Property Subject to General Power of Appointment - I.R.C. §2041

Under Internal Revenue Code §2041 the gross estate includes property as to which decedent held a general power of appointment as of the date of her death. A power of appointment is essentially the right to designate who is to own certain specified property. The person who holds the power technically does not own the property even though she can determine who does.


Example: Ben is the beneficiary of a trust under which he is to receive all the income during his lifetime and he has an unrestricted power to cause corpus to be distributed to himself or any other party. Ben died in 2020 Ben had a general power of appointment over the corpus of the trust and therefore, the entire corpus at the date of his death is included in his gross estate.


In the foregoing example there was no limitation imposed upon the range of parties in

favor of whom the power could be exercised. Ben could exercise the power in favor of

any person, group of persons, any entity (such as a charity), etc. In fact, Ben could even appoint the property to himself. Powers of appointment are often created with a delimited group of potential appointees among which the power holder may select. For example, the power may be limited to appointment to such one or more of a decedent's children as the surviving spouse may designate.


A power of appointment under which the power holder may appoint in favor of himself, his estate, his creditors or creditors of his estate is referred to as a general power of appointment. A power of appointment which does not permit appointment in favor of himself, his estate, his creditors or creditors of his estate is referred to as a "special" or "limited" power of appointment.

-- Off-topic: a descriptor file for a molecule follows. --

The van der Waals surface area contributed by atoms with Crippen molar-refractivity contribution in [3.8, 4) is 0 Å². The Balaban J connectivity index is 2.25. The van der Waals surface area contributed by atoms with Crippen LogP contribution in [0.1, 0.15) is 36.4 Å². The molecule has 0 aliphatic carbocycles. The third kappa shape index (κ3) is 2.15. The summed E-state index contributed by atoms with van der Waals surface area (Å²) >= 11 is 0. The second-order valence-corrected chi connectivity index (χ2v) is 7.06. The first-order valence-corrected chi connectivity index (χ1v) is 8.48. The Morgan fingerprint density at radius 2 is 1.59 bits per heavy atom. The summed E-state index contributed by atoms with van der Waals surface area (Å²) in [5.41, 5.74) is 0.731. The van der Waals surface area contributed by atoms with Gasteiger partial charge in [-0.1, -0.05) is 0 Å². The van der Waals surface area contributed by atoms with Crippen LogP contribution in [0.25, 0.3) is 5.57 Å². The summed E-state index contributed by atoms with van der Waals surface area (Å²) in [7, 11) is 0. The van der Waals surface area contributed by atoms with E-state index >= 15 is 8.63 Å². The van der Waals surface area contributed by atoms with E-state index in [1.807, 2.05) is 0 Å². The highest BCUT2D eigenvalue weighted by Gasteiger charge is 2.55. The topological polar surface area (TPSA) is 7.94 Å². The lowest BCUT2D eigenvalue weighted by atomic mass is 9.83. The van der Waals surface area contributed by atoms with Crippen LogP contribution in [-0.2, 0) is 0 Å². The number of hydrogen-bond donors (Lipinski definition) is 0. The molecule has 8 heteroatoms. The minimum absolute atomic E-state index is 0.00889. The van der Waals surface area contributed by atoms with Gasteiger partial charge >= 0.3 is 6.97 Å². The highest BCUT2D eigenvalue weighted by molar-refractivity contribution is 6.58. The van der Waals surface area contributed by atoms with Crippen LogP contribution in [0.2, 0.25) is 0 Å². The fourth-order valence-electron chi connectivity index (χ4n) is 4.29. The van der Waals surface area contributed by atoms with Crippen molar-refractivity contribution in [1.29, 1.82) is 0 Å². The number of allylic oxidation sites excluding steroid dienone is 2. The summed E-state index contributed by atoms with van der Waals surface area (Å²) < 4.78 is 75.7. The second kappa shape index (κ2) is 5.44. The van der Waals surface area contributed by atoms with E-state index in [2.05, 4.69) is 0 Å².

In the case of a general power of appointment, because the holder of the power can

appoint the property to himself or his creditors or to his estate or estate creditors, the possession of the power of appointment represents a degree of beneficial interest in the property only slightly removed from outright beneficial ownership. Thus, under I.R.C. §2041, in effect, the holder of a general power of appointment is deemed to have rights so close to outright ownership that if he were to die while holding the general power, the property subject to the power will be subject to estate tax. On the other hand property subject to a special (limited) power of appointment held by a decedent when he dies is not includable in his gross estate. A special or limited power of appointment allows the power-holder to dispose of property in favor of anyone other than himself, his estate, his creditors, or the creditors of his estate.


*****


In addition to the property owned outright at the date of death the gross estate for federal estate tax purposes includes certain other property with which the decedent was connected, as discussed in the following blog posts:


Property Transferred With Retained Life Estate - I.R.C. §2036

Transfers Taking Effect at Death - I.R.C. §2037

Revocable Transfers - I.R.C. §2038

Annuities - I.R.C. §2039

Jointly Owned Property - I.R.C. §2040

Property Subject to General Power of Appointment - I.R.C. §2041

Proceeds of Life Insurance - I.R.C. §2042

Gifts Made Within Three Years of Death - I.R.C. §2035

Recent Posts

See All

Taxation of Non-grantor Trusts

Non-grantor trusts, are separate taxpaying entities. Income taxes generated by the trust are paid for by the trust. The trust must file fiduciary income tax return (Form 1041). In simple terms, if any

When is a Federal Gift Tax Return Required?

For federal gift tax purposes, the value of a gift of property is the fair market value of the property at the time of the gift. Where property is transferred for less than full consideration, the amo

What is a Trustee?

What is a trust? A trust exists when one person (the trustee) holds title to property for the benefit of another person (the beneficiary). A person called the grantor (also known as the settlor or tru